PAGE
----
Americanas suppliers activate commercial credit insurance


The disclosure of the first list of Americanas’ creditors this Wednesday (25) brought a list of suppliers of different sizes – from electronics manufacturer Samsung (with which the retailer owes R$ 1.2 billion) to Nestlé (R$ 259 million), in chocolates and biscuits, Nadir Figueiredo (R$ 52.1 million), in cups and glassware, to Cromus (R$ 7 million), in gift packaging.

In all, R$ 41.2 billion are owed to 7,967 creditors, who are part of the first list presented in the judicial recovery process. Part of the suppliers, especially the medium and large ones, have commercial credit insurance: a product offered by insurers to protect them from possible defaults by retailers.

One of the main companies in the sector, Allianz Trade, estimates that the amount covered by credit insurance with Americanas suppliers is between R$2 billion and R$3 billion, involving Allianz itself and other large companies in the sector. Suppliers have already started calling insurers.

“The granting of the judicial recovery allows the insurance to be activated”, says Felipe Tanus, director of credit at Allianz Trade in Brazil.

To grant insurance, the insurer assesses each of the retailers that are customers of the suppliers, who in turn receive a credit limit to be insured based on this analysis.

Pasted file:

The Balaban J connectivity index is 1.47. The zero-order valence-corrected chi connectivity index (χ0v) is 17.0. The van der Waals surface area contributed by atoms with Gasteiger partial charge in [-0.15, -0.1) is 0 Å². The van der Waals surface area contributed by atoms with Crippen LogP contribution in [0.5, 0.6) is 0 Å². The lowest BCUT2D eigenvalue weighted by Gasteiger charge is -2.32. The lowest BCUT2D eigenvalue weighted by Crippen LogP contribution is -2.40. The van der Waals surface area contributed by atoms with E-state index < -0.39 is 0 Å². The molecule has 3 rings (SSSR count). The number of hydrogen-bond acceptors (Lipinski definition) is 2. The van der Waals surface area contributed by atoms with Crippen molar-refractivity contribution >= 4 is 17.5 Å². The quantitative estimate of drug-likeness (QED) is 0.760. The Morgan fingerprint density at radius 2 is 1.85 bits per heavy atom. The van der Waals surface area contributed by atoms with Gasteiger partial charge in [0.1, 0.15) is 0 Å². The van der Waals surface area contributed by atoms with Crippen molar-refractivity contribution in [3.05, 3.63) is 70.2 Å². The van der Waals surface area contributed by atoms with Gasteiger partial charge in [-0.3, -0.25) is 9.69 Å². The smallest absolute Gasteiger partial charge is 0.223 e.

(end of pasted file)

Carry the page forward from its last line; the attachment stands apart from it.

In the case of Americanas, they are suppliers of different sectors: from sweets and stationery to electronics (such as cell phones and televisions). The executive does not reveal who they are, nor the total number of clients insured by Allianz. But he claims that they are medium and large companies, with annual revenues above R$ 20 million.

All have already indicated that they intend to activate the insurance, which involves the payment of a deductible, the amount of which is equivalent to 10% of the total insured, on average. Payment takes place within 30 days.

“It is a common type of insurance in Europe, which has become recurrent in Brazil”, says Tanus. According to him, for the supplier, the cost is around 1% of the value of the insured portfolio, whose contract involves protection with several retailers.

To close the insurance, the supplier needs to meet the policies recommended by the insurer. “A cell phone supplier, for example, wants to sell R$ 10 million in devices to Americanas. But the insurer can only approve R$ 7 million, according to the retailer’s assessment. The supplier, then, can allocate the other R$ $3 million worth of products to another retailer, lowering their risk,” says Tanus. “Hardly does a customer assume the risk on their own.”

Americanas, says the executive, was considered a middle-grade retailer by the insurance company. “It had an adequate financial performance for the sector”, he says. Events such as the retailer’s should require an adjustment in the “credit appetite” of the market as a whole, according to Tanus.

“But insurers grow in times of crisis, which reinforce the need for the product”, he says.

Of the total R$41.2 billion in debts of Americanas indicated in the first list of creditors, R$41 billion are owed to the unsecured class (unsecured credit), R$109.5 million to the micro and small companies class, and R$64.8 million refer to the working class.

Lenders who have credit insurance are listed as unsecured – since insurance is not considered a guarantee for credit preference. According to Tanus, after paying the indemnity to the client, the insurer becomes a creditor of Americanas (the name of the supplier is removed from the list and the name of the insurer is added).

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